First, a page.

Grunenthal Gmbh et al. v. Alkem Labs. Ltd., Hikma Pharm., Actavis et al.

Docket No. 2017-1153, -2048-50

March 28, 2019

Brief summary: DC decisions of nonobviousness of Grunenthal’s polymorph claims, no induced or contributory infringement due to section viii carve-out, and specific utility of the claimed polymorph affirmed.

Summary: Alkem and Hikma appealed the DC’s judgment that Grunenthal’s US 7,994,364, an Orange Book patent for the tapentadol HCl product NUCYNTA extended release (ER) (an opioid agonist) is not invalid for obviousness or lack of utility. Grunenthal cross-appealed DC finding of no infringement of another OB patent (US 8,536,130) by Hikma and Actavis (the DC also found Alkem does infringe the ‘130 patent). Assertio Therapeutics, formerly Depomed, is the exclusive licensee of both patents. The ‘364 patent is specifically directed to the Form A polymorph of tapentadol HCl (there is also a Form B) by “various X-ray powder diffraction patterns (XRPD)” and methods of treating pain and/or urinary incontinence. The ‘130 patent is directed to methods for using “tapentadol or “a pharmaceutically acceptable salt thereof” to treat “polyneuropathic pain”.

The FC panel first considered whether Hikma induced infringed the ‘130 patent. The FC panel explained that NUCYNTA ER is “indicated for the management of…neuropathic pain associated with diabetic peripheral neuropathy (DPN) in adults”, not explicitly “polyneuropathic pain”, but also that “DPN is a type of polyneuropathic pain” and that this indication was not on the original label. Both Hikma and Actavis filed “Section viii” statements with their ANDAs, telling the “FDA that they will not seek FDA approval for an indication directed to the treatment of DPN.” The FC panel reviewed the DC’s infringement decision as “a question of fact…for clear error” (AstraZeneca, FC 2010 (“clearly erroneous when ‘the reviewing court is left with the definite and firm conviction that a mistake has been made”, “specific intent could be inferred” since it knew “its lable posed infringement problems”)). “In this case,” the FC panel wrote, “the question of induced infringement turns on whether Hikma and Actavis have the specific intent, based on the contents of their proposed labels, to encourage physicians to use their proposed ANDA products to treat polyneuropathic pain” (Takeda, FC 2015 (“whether the label encourages, recommends, or promotes infringement”)). The FC panel concluded that “[t]hey do not” induce infringement (e.g., “even if sever chronic pain includes polyneuropathic pain, it also includes mononeuropathic pain and nociceptive pain”, the “‘Section viii’ statements…specifically carv[e] out the neuropathic pain indication”, and “AstraZeneca is inapposite to our facts”). The FC panel also credited the DC’s conclusion of no contributory infringement because there are “substantial noninfringing uses for the accused product” (§ 271(c); Toshiba, FC 2012; Eli Lilly, FC 2011 (“must be in accordance with the use for which the product is indicated”; “unauthorized activity does not avoid infringement by a product that is authorized to be sold solely for the infringing use”)).

To succeed in its obviousness arguments, Alkem needed “to prove a reasonable expectation of success in arriving at Form A or, relatedly, it would have been obvious to try to find a polymorph of Form B”. The FC panel disagreed since the “polymorphism of tapentadol hydrochloride was unknown at the time of filing the ‘364 patent” (it was described in Grunenthal’s US 6,248,737) and the prior art (the Byrn reference) “presents a flow chart that outlines a number of variables that may be adjusted during the recrystallization process to determine whether polymorphism occurs in a compound” but “does not provide guidelines regarding which temperature, concentration, agitation, or pH levels are likely to result in polymorphs of particular compounds”, and therefore found no clear error with the DC’s “crediting Dr. Bernstein’s testimony or concluding that Byrn provides insufficient guidance” (no known or expected polymorphism, no evidence that ‘737 patent synthesis “results in any Form A”, and no guidance as to what conditions “were likely to result in Form A” (no inherent anticipation by the ‘737 patent)) (Pfizer, FC 2007 (“a POSA would have narrowed the list of 53 anions ‘to a few’”); AstraZeneca, FC 2015 (4/5 “sterilization techniques would result in a sterile…product that met the purity limitations”); Cubist, FC 2015 (claimed purity levels “could be achieved” using known techniques); all three of these cases finding obviousness and being “inapposite to the facts at hand” in this case; “Our decision today does not rule out the possibility that polymorph patents could be found obvious.”) The FC panel also found that “it would not have been obvious to try to produce Form A” (e.g., “Byrn identified many variables…as opposed to a ‘finite number,’ as contemplated in KSR” (US 2007) and only gave “‘general guidance,’ without providing ‘detailed enabling methodology’” (In re Kubin, FC 2009)).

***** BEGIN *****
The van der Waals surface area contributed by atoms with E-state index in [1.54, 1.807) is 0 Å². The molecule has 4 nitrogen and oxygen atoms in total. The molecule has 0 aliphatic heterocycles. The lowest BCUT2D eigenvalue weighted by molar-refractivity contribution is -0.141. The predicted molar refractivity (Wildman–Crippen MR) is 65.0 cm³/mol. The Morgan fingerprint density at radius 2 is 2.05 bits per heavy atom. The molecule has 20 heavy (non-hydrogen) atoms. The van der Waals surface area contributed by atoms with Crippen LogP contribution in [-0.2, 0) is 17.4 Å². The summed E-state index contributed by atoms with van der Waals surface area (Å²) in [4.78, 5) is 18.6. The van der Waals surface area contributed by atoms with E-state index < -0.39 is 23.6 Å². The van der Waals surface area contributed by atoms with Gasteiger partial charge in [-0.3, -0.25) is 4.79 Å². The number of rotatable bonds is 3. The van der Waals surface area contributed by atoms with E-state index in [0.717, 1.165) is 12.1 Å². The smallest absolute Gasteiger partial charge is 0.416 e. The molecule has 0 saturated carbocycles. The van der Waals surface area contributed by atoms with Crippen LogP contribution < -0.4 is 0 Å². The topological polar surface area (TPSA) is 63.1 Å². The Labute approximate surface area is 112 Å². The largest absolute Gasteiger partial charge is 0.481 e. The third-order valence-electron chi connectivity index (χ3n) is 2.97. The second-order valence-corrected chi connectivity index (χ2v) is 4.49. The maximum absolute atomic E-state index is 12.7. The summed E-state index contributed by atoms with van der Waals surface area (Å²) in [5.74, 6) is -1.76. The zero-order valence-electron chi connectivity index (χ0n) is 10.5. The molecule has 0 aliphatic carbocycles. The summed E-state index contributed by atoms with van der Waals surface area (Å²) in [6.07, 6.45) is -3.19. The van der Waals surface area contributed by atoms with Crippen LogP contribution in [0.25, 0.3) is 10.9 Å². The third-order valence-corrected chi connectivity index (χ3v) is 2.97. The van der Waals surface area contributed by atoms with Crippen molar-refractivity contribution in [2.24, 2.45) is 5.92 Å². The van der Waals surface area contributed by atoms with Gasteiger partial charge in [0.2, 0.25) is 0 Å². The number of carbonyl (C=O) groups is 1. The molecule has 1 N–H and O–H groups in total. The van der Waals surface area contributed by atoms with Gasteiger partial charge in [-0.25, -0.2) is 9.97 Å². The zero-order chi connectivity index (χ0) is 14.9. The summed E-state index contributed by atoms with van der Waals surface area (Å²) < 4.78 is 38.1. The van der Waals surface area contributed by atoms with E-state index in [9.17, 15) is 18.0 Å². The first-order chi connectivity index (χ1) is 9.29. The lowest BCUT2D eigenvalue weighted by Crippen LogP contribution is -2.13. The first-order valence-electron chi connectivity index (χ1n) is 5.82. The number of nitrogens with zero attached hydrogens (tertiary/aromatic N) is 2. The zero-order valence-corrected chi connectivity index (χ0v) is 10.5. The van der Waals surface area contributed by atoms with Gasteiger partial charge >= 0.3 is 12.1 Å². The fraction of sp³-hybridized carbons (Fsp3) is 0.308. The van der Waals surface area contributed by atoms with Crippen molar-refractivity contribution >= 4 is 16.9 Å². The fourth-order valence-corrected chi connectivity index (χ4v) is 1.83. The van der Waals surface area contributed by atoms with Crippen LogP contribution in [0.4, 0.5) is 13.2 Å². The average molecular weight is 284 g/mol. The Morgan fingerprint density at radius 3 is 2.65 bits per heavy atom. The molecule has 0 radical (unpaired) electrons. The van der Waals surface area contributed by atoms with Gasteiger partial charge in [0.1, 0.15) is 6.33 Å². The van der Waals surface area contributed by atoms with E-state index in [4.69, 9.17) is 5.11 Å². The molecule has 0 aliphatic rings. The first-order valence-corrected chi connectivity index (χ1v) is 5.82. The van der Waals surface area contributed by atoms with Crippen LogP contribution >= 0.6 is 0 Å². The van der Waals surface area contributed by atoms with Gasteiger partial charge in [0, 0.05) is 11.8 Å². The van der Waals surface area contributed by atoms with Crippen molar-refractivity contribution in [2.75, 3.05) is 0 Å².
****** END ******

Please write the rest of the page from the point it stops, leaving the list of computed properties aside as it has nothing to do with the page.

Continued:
Hikma also argued that the ‘364 patent lacks specific utility (In re Fisher, FC 2005) because “Form A…has the same pharmacological activity as Form B but is more stable under ambient conditions” but the FC panel found these arguments to be “without merit” since “the ‘364 patent concretely discloses the practical benefit of Form A…as an analgesic” and “[i]t is sufficient that Form A is shown to be stable at room temperature and useful for pain relief” (Rasmussen, FC 2005 (testing is not always required); Fujikawa, FC 1996 (“All that is required is that the tests be reasonably indicative of the desired [pharmacological] response.”))

This entry was posted in Anticipation (35 USC 102), Contributory Infringement, Generics / ANDA, Inducement to Infringe, Inherency, Obviousness, Utility. Bookmark the permalink.

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